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Obama, Boehner and Reid: Debt-Ceiling Follies

Obama, Boehner and Reid: Debt-Ceiling Follies

By Carl M. Cannon - July 26, 2011

Eight days before a much-dreaded reckoning that will come if they cannot agree on how to deal with the federal government's burgeoning debt, three principal players in Washington's latest drama produced a day of dueling speeches, press conferences, and budget blueprints. When the performances were concluded, an agreement seemed only slightly more likely than before -- and the nation's fiscal future as clear as mud.

First out of the chute on this frenetic Monday was Senate Majority Leader Harry Reid. His plan is to raise the debt limit and offset that vote with a series of proposed spending curbs that seemed abstract at best. Even while supporting it last night, President Obama conceded in passing that Reid's plan did not constitute "serious deficit reduction."

The Nevada Democrat claims to have identified $2.7 trillion in spending cuts over the next 10 years. The first $1.2 trillion comprises trims in discretionary federal spending on which White House negotiators and House Republicans have already signed off. They included:

  • $1 trillion in Department of Defense cuts anticipated by the phasing down of the wars in Iraq and Afghanistan.
  • $400 billion supposedly saved by lower interest payments -- on the very debt being discussed.
  • $100 billion in unspecified savings in mandatory programs, including $40 billion in something called "program integrity savings," which is apparently Democratic Party-speak for Reagan-era "waste, fraud, and abuse."

Reid insisted that his proposal "provides everything" House Republicans have requested. Reid punctuated that assertion with a taunt that amounted to a preview of the Democrats' possible talking points in coming elections. "If they now oppose an agreement that meets every one of their demands, it will be because they have put politics first and the good of this nation and economy last," Reid said.

The closer one looked at the Reid proposal, however, the less there was to grab ahold of. For starters, the money to be "saved" by the winding down of military operations in Iraq and Afghanistan is theoretical. That money had neither been appropriated, nor spent: the figure was based on a Congressional Budget Office guestimate that accountants call "a plug" -- a number to plug into to future planning documents -- and nothing more.

"The savings are not real," noted Gordon Adams, a veteran of the White House Office of Management and Budget during the Clinton administration. Adams described the supposed savings as "a political fraud on the American people."

Much of the rest of the Reid plan -- $400 billion savings from lower interest rates, listing another $1trillion in spending reductions, including reducing government waste -- were either unspecified or speculative. Both The Washington Post and House Speaker John Boehner used the same phrase, "accounting gimmicks," to characterize it.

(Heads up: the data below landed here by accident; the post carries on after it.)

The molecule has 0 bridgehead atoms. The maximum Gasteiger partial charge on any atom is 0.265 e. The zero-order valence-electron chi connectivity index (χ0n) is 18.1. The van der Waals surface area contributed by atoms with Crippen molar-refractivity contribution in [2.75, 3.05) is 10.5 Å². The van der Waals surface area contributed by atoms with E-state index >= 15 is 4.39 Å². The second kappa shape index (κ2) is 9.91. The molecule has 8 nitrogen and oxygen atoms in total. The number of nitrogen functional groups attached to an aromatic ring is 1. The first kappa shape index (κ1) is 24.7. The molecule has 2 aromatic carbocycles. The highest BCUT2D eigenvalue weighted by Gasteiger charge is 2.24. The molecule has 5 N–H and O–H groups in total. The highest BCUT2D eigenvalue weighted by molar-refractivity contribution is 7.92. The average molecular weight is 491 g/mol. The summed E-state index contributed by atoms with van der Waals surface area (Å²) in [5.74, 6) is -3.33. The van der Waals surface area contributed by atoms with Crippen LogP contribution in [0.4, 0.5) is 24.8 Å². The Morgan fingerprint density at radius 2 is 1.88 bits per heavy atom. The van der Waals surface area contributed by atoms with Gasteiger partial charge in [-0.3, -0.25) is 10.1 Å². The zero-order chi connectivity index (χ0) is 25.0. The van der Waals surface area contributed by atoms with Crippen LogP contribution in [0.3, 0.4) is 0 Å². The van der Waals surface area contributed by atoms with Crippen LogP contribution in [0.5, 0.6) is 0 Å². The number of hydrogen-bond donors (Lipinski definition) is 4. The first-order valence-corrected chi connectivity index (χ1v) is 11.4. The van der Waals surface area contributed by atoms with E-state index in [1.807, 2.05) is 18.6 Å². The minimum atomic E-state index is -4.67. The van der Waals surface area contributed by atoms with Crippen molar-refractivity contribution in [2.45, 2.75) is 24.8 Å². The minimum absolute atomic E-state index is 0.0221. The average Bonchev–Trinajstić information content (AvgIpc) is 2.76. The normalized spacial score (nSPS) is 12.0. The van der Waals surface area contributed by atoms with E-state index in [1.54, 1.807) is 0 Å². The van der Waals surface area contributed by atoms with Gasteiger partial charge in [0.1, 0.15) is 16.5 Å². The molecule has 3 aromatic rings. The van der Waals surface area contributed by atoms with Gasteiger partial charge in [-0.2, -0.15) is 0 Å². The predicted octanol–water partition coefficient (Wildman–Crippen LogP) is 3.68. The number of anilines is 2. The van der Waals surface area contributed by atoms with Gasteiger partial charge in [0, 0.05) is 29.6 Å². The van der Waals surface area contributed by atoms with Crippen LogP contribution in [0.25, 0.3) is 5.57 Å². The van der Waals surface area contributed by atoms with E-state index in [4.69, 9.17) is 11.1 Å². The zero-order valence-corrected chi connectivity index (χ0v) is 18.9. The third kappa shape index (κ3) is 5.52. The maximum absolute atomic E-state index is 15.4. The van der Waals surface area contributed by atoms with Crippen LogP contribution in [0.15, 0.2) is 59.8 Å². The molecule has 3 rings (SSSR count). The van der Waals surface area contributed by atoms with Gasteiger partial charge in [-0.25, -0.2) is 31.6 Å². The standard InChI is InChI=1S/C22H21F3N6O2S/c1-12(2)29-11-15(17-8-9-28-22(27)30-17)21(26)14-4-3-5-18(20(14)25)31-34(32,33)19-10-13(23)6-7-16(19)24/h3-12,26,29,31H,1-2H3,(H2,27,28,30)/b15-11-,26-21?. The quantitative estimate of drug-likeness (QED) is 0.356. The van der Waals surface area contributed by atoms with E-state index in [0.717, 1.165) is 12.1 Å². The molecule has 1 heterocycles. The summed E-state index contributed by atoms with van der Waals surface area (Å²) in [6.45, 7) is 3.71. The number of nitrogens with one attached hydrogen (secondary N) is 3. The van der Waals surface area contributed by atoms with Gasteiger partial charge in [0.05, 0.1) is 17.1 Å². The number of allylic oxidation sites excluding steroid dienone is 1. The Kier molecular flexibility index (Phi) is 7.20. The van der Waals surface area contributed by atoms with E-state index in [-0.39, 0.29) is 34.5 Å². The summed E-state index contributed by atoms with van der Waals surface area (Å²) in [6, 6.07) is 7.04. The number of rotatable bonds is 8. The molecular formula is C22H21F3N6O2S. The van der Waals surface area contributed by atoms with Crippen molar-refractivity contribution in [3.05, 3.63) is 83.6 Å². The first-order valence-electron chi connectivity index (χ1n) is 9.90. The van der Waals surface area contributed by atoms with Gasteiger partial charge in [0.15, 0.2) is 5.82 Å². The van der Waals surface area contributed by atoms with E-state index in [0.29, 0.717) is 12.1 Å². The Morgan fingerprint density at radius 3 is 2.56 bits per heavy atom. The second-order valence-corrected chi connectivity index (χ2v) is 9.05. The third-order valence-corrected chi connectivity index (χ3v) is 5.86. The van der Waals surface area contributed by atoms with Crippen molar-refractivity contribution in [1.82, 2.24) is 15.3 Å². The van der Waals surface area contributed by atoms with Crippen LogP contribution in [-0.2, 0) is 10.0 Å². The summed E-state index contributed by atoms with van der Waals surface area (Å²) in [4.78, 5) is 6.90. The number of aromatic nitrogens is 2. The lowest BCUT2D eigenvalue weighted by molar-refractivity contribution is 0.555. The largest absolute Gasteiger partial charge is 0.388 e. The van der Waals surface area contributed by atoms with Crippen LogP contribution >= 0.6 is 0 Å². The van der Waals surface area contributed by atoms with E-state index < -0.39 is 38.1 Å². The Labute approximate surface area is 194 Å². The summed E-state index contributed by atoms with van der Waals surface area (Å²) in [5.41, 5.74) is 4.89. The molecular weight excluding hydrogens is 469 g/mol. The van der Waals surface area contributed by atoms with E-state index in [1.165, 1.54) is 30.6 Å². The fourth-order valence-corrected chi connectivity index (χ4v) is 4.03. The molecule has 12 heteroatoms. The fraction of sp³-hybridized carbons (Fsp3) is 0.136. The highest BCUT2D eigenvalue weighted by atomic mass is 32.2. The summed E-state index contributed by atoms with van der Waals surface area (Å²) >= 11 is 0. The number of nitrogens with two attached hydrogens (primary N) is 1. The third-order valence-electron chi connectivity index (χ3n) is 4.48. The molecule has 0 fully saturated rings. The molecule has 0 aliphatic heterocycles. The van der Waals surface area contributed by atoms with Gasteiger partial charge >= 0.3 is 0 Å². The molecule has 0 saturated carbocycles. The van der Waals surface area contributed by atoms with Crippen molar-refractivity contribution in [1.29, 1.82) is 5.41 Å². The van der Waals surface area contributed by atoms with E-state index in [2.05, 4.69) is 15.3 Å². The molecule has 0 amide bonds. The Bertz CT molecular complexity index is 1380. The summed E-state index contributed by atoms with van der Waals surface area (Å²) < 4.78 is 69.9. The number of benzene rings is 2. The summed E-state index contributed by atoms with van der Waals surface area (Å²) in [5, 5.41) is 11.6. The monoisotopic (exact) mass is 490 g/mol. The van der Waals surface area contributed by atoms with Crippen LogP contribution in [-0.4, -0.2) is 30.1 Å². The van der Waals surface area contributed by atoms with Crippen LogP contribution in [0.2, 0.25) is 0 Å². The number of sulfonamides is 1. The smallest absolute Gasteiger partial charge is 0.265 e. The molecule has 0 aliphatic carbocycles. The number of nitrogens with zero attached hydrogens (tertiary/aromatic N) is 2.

Next in the barrel was the House Republican leadership, led by Boehner, with the conservatives' counteroffer: It would require two congressional votes on raising the debt ceiling -- one now and the second sometime next year -- as a way of ensuring that the cuts are real. In the GOP scenario, $1.2 trillion worth of spending cuts over the next 10 years would be identified in the next few days, accompanied by the creation of a new 12-member congressional committee that would find ways to reduce government spending by $1.8 trillion over the next decade, presumably from entitlement spending.

The Boehner plan also sets a timetable for Congress to vote on a balanced budget amendment to the Constitution, which Boehner said would take place by the end of 2011.

Publicly, Boehner said the same thing at a 4 p.m. press conference that he'd previously told his own caucus: That the measure was "not perfect," but the best way to induce a Democratic Senate and a Democratic White House to actually reduce federal spending. And it has no new taxes, he stressed, knowing that such a requirement is a prerequisite for most of the 87 House freshmen whom Boehner only marginally controls. But to the financial markets, such an approach is also a sign that Republicans are more concerned with curbing government spending than corralling government debt.

In a tacit concession that his plan, like Reid's, also defers the toughest decisions until later, Boehner stressed the balance budget amendment aspect of his proposal -- a condition also insisted on by Tea Party conservatives -- who put much stock in amending the Constitution. "The ultimate enforcement mechanism for out-of-control government is for America to have a balanced budget amendment," Boehner dutifully told reporters at the Capitol.

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Carl M. Cannon is the Washington Bureau Chief for RealClearPolitics. Reach him on Twitter @CarlCannon.

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